In all sorts of animals, from fruit flies to mice to elephants, cells follow fairly similar sets of steps to grow from embryo to adult. But while these steps follow the same order and often involve the same kinds of genes and molecular signals, they proceed at different rates from species to species.
A mouse gestates in about 20 days; a human takes about nine months. An African elephant remains in the womb for nearly two years. And in step with their sizes — speaking broadly — goes the speed at which cells in their bodies develop.
So what are the timers that keep things trucking along at the right rate for any given organism, ensuring that it grows to the proper size and with all its parts in place? It’s a question that James Briscoe, a developmental biologist at the Francis Crick Institute in London, would love to answer.
Take one lone example among many: motor neurons, the nerves that make muscles contract. These develop from precursor cells over a few days in mice but a week or two in humans — and the same thing happens when the cells are grown in a dish. “We can look at this carefully and demonstrate it’s the same genetic process, the same gene activities, the same mechanisms involved, and it’s just running slower in humans than in mouse embryos,” Briscoe says. “We’re trying to tackle that problem.”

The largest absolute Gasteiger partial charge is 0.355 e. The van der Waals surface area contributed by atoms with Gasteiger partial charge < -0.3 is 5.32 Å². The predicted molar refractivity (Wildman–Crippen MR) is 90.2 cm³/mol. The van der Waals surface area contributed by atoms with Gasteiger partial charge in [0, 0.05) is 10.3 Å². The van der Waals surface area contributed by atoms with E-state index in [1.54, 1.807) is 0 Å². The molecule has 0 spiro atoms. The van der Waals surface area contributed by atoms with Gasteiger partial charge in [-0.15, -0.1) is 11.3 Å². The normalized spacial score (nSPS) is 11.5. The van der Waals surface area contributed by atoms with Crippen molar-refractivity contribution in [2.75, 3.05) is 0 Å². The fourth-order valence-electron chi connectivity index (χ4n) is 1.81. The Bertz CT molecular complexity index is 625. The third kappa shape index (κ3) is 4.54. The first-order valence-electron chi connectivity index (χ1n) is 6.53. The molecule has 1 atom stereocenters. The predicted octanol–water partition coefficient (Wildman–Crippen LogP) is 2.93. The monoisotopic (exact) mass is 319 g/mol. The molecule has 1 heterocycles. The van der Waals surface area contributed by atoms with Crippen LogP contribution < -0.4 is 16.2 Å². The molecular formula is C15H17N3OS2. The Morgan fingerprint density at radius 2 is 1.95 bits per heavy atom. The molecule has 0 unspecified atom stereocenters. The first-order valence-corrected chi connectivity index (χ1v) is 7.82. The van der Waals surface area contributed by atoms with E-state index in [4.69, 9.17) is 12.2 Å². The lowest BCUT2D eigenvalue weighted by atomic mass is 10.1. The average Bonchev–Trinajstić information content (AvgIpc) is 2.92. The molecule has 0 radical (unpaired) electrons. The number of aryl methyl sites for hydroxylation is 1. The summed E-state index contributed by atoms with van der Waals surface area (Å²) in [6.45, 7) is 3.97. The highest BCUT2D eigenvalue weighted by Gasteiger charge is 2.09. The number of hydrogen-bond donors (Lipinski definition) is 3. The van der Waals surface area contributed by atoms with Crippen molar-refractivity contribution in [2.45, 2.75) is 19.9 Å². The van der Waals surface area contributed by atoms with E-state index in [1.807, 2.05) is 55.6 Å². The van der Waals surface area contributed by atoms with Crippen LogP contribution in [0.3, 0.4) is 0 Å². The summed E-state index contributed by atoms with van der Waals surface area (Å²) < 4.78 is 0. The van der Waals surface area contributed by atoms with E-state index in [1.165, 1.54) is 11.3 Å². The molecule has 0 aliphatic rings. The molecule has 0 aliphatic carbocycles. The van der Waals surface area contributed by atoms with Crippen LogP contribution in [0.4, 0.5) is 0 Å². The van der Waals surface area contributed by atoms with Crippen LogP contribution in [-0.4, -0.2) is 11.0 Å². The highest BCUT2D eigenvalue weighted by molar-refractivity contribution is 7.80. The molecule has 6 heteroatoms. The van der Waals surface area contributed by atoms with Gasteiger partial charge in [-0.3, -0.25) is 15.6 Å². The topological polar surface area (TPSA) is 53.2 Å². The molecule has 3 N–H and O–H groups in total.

In a 2018 review published in the journal Development, Briscoe and developmental biologist Miki Ebisuya, now at EMBL Barcelona, explored where the field’s understanding of “developmental time” currently stands. It’s a two-part question, Briscoe explains.
First of all, for bodies to properly form, events must unfold in the right sequence: A before B, and B before C, and so on, at right times all over the developing body. Though there’s much still to know, scientists have amassed plenty of knowledge on this problem, especially (but not exclusively) in closely studied creatures like the roundworm Caenorhabditis elegans and the fruit fly Drosophila melanogaster.